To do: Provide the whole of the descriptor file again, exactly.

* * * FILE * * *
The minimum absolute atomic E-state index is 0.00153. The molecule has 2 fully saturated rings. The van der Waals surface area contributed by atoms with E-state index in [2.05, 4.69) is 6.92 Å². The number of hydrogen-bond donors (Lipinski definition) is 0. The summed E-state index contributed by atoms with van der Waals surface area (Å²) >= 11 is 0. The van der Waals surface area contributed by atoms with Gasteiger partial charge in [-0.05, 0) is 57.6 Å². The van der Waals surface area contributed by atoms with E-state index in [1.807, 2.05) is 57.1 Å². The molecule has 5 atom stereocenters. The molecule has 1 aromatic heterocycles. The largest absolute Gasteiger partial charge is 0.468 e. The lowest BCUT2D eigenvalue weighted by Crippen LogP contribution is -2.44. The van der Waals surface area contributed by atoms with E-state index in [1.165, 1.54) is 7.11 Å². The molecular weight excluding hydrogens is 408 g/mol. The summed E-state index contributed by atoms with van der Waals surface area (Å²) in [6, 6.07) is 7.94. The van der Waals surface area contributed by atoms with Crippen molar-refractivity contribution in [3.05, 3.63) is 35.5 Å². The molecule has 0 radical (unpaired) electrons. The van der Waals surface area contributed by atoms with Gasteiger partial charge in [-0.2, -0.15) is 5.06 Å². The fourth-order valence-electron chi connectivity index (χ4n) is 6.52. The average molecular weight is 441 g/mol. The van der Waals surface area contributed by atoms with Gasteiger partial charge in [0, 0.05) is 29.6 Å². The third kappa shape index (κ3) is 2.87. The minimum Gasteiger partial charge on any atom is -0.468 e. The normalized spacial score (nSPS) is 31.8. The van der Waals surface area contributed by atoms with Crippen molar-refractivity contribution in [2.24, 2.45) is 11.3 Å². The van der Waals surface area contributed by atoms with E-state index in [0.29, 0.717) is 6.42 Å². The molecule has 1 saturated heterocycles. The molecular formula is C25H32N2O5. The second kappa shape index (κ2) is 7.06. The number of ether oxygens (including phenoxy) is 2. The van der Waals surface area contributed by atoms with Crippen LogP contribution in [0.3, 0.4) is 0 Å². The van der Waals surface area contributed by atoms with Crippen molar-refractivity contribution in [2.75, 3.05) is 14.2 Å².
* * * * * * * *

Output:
The minimum absolute atomic E-state index is 0.00153. The molecule has 2 fully saturated rings. The van der Waals surface area contributed by atoms with E-state index in [2.05, 4.69) is 6.92 Å². The number of hydrogen-bond donors (Lipinski definition) is 0. The summed E-state index contributed by atoms with van der Waals surface area (Å²) >= 11 is 0. The van der Waals surface area contributed by atoms with Gasteiger partial charge in [-0.05, 0) is 57.6 Å². The van der Waals surface area contributed by atoms with E-state index in [1.807, 2.05) is 57.1 Å². The molecule has 5 atom stereocenters. The molecule has 1 aromatic heterocycles. The largest absolute Gasteiger partial charge is 0.468 e. The lowest BCUT2D eigenvalue weighted by Crippen LogP contribution is -2.44. The van der Waals surface area contributed by atoms with E-state index in [1.165, 1.54) is 7.11 Å². The molecular weight excluding hydrogens is 408 g/mol. The summed E-state index contributed by atoms with van der Waals surface area (Å²) in [6, 6.07) is 7.94. The van der Waals surface area contributed by atoms with Crippen molar-refractivity contribution in [3.05, 3.63) is 35.5 Å². The molecule has 0 radical (unpaired) electrons. The van der Waals surface area contributed by atoms with Gasteiger partial charge in [-0.2, -0.15) is 5.06 Å². The fourth-order valence-electron chi connectivity index (χ4n) is 6.52. The average molecular weight is 441 g/mol. The van der Waals surface area contributed by atoms with Gasteiger partial charge in [0, 0.05) is 29.6 Å². The third kappa shape index (κ3) is 2.87. The minimum Gasteiger partial charge on any atom is -0.468 e. The normalized spacial score (nSPS) is 31.8. The van der Waals surface area contributed by atoms with Crippen molar-refractivity contribution in [2.24, 2.45) is 11.3 Å². The van der Waals surface area contributed by atoms with E-state index in [0.29, 0.717) is 6.42 Å². The molecule has 1 saturated heterocycles. The molecular formula is C25H32N2O5. The second kappa shape index (κ2) is 7.06. The number of ether oxygens (including phenoxy) is 2. The van der Waals surface area contributed by atoms with Crippen LogP contribution in [0.3, 0.4) is 0 Å². The van der Waals surface area contributed by atoms with Crippen molar-refractivity contribution in [2.75, 3.05) is 14.2 Å².